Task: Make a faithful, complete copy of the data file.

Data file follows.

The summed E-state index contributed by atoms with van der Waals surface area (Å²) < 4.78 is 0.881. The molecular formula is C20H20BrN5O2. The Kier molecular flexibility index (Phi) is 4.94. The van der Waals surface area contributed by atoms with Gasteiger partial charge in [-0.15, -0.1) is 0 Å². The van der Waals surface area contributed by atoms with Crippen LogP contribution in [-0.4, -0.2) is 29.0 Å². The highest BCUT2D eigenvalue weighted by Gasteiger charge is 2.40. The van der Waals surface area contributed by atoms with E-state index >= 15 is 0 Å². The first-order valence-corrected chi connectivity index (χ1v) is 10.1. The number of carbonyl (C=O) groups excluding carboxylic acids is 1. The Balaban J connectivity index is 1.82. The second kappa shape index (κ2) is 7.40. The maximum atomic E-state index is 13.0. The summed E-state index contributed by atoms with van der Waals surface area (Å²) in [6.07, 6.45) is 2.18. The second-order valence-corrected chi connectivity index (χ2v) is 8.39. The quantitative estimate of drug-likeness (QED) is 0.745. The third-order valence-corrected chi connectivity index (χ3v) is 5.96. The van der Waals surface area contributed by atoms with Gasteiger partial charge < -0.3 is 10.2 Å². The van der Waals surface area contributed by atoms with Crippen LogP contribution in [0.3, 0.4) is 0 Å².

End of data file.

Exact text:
The summed E-state index contributed by atoms with van der Waals surface area (Å²) < 4.78 is 0.881. The molecular formula is C20H20BrN5O2. The Kier molecular flexibility index (Phi) is 4.94. The van der Waals surface area contributed by atoms with Gasteiger partial charge in [-0.15, -0.1) is 0 Å². The van der Waals surface area contributed by atoms with Crippen LogP contribution in [-0.4, -0.2) is 29.0 Å². The highest BCUT2D eigenvalue weighted by Gasteiger charge is 2.40. The van der Waals surface area contributed by atoms with E-state index >= 15 is 0 Å². The first-order valence-corrected chi connectivity index (χ1v) is 10.1. The number of carbonyl (C=O) groups excluding carboxylic acids is 1. The Balaban J connectivity index is 1.82. The second kappa shape index (κ2) is 7.40. The maximum atomic E-state index is 13.0. The summed E-state index contributed by atoms with van der Waals surface area (Å²) in [6.07, 6.45) is 2.18. The second-order valence-corrected chi connectivity index (χ2v) is 8.39. The quantitative estimate of drug-likeness (QED) is 0.745. The third-order valence-corrected chi connectivity index (χ3v) is 5.96. The van der Waals surface area contributed by atoms with Gasteiger partial charge < -0.3 is 10.2 Å². The van der Waals surface area contributed by atoms with Crippen LogP contribution in [0.3, 0.4) is 0 Å².